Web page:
Mossie spraying ‘on hold’

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Politics and science drew a crowd to Rye civic hall to discuss using chemical sprays to control mosquitoes believed to spread the flesh eating Burtuli ulcer. Pictures: Yanni

EXPERTS are being asked for ways to control mosquitoes on the southern Mornington Peninsula using “alternative approaches to spraying” that will not harm the environment.

The move by Mornington Peninsula Shire councillors follows a packed public meeting on Saturday which highlighted residents’ concerns over a spraying program planned for October as part of studies into the flesh-eating Buruli ulcer.

The spraying program will now be put on hold until more is known about the effect its chemicals will have on the environment.

“The mood of the meeting was that we all want to work towards eradicating Buruli ulcers on the peninsula, but do not wish to be the guinea pigs in a scientific trial of questionable value,” Paul Saunders said.

Mr Saunders, who organised the meeting at Rye civic hall with fellow members of the peninsula branch of The Greens, Kelvin Stingle and Roslyn Browning, said: “We stepped in where others had failed and created an information sharing event that the local community desperately needed.”

The spraying in October of selected residential areas by scientists studying the spread of the ulcer may be abandoned or modified depending on the outcome of the shire’s search for “alternative approaches”.

A motion by Cr Simon Brooks at Tuesday’s (13 August) meeting said council, after receiving that advice, will “listen to the community’s concerns and act accordingly”.

The mayor Cr David Gill told the estimated 300 people at Saturday’s meeting that $1.5 million might be needed to reduce the number of mosquitoes without spraying.

Cr Gill said alternatives could include mosquito traps, an intensive public education campaign to reduce possible mosquito breeding grounds and use in water of a chemical that would kill only mosquito larvae.

Cr Gill told The News it was now clear that there had been little or no research into the effects of spraying on the environment.

The federal government has already committed $3.9 million towards fighting the Buruli ulcer and the shire will ask Flinders MP Greg Hunt, who is also the health minister, for more money after it decides what actions should be taken.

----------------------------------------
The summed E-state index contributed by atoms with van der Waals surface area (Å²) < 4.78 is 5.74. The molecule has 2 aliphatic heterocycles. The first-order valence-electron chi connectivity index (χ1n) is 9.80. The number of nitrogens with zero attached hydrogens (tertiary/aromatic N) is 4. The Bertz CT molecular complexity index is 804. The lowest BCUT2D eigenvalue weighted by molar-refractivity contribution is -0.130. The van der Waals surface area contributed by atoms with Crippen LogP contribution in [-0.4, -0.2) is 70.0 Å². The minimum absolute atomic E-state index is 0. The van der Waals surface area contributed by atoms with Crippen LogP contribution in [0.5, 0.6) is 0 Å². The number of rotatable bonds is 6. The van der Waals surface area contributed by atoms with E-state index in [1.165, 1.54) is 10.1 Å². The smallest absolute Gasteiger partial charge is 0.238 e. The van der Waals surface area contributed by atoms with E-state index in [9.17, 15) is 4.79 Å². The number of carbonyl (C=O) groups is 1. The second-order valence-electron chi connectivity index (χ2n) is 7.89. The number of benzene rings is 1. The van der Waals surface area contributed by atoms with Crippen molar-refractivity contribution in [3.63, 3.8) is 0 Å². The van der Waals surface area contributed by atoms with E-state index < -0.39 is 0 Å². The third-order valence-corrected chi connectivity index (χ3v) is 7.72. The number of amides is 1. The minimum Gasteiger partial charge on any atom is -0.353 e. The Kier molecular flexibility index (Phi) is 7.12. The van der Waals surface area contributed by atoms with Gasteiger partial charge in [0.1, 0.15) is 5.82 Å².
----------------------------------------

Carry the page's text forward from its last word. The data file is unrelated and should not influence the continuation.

After the meeting Mr Hunt repeated his earlier contention “that the shire has and maintains full authority over actions undertaken in its municipality”, including the Buruli study (“Public may decide ulcer study’s future” The News 6/8/19).

“My advice to the meeting and the council is that they may want to consider moving to an opt-in program,” he said.

Under the terms of the announced spraying program residents can opt out, so that their properties are not involved.

“It was also good [at the meeting] to speak to locals about how to better educate physicians and diagnosticians on the ulcer and I look forward to working with the Victorian government and Victorian Department of Health and Human Services to further improve the information the state has and will make available,” Mr Hunt said.

Councillors were caught off guard last month when they found out that three streets in Rye had already been sprayed with chemicals as part of the Buruli studies (“Ulcer study ‘now a trial’ – mayor” The News 31/7/19).

The shire had previously appeared to be a minor player in the Buruli study and the shire officers involved did not tell councillors about the spraying conducted by the Victorian Department of Health and Human Services, the Doherty Institute, Barwon Health, Austin Health, the CSIRO, Agriculture Victoria and the University of Melbourne.

Beekeeper Will Holmes told the public meeting that he threw away about $2000 worth of honey produced by colonies of bees he kept several streets away because he feared chemical contamination from the spraying.

Background information provided to councillors this week said the planned spraying of “pesticides, herbicides, insecticides or other” in October was aimed at finding out how to manage mosquito populations and “one strong hypothesis [of] a link between some types of mosquito, possums and the ulcer”.

However, the background paper stated that the shire was unaware of “any parallel examination of the impact that this spraying will have on the wider ecosystem”.

“The shire is also unaware of any significant public consultation on the use of spraying for this trial that would ensure our community enter into this study with all the relevant information and have had their very real concerns considered properly,” the paper stated.

First published in the Southern Peninsula News – 13 August 2019

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